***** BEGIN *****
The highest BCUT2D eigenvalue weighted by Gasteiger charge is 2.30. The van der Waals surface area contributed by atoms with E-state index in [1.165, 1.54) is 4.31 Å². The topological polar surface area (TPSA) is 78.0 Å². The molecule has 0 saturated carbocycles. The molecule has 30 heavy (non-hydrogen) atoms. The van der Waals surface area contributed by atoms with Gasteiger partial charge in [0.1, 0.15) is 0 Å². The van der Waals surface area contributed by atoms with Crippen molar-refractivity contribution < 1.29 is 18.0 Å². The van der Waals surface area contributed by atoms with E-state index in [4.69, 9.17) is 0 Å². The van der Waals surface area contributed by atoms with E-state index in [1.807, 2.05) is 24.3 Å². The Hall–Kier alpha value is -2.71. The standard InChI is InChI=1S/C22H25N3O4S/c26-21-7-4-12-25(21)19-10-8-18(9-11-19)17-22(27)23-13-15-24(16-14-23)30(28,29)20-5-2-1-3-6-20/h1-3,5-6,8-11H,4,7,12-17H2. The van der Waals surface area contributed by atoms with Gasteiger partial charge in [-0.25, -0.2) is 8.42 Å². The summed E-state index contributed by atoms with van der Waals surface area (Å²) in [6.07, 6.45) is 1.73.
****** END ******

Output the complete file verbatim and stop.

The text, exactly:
The highest BCUT2D eigenvalue weighted by Gasteiger charge is 2.30. The van der Waals surface area contributed by atoms with E-state index in [1.165, 1.54) is 4.31 Å². The topological polar surface area (TPSA) is 78.0 Å². The molecule has 0 saturated carbocycles. The molecule has 30 heavy (non-hydrogen) atoms. The van der Waals surface area contributed by atoms with Gasteiger partial charge in [0.1, 0.15) is 0 Å². The van der Waals surface area contributed by atoms with Crippen molar-refractivity contribution < 1.29 is 18.0 Å². The van der Waals surface area contributed by atoms with E-state index in [4.69, 9.17) is 0 Å². The van der Waals surface area contributed by atoms with E-state index in [1.807, 2.05) is 24.3 Å². The Hall–Kier alpha value is -2.71. The standard InChI is InChI=1S/C22H25N3O4S/c26-21-7-4-12-25(21)19-10-8-18(9-11-19)17-22(27)23-13-15-24(16-14-23)30(28,29)20-5-2-1-3-6-20/h1-3,5-6,8-11H,4,7,12-17H2. The van der Waals surface area contributed by atoms with Gasteiger partial charge in [-0.25, -0.2) is 8.42 Å². The summed E-state index contributed by atoms with van der Waals surface area (Å²) in [6.07, 6.45) is 1.73.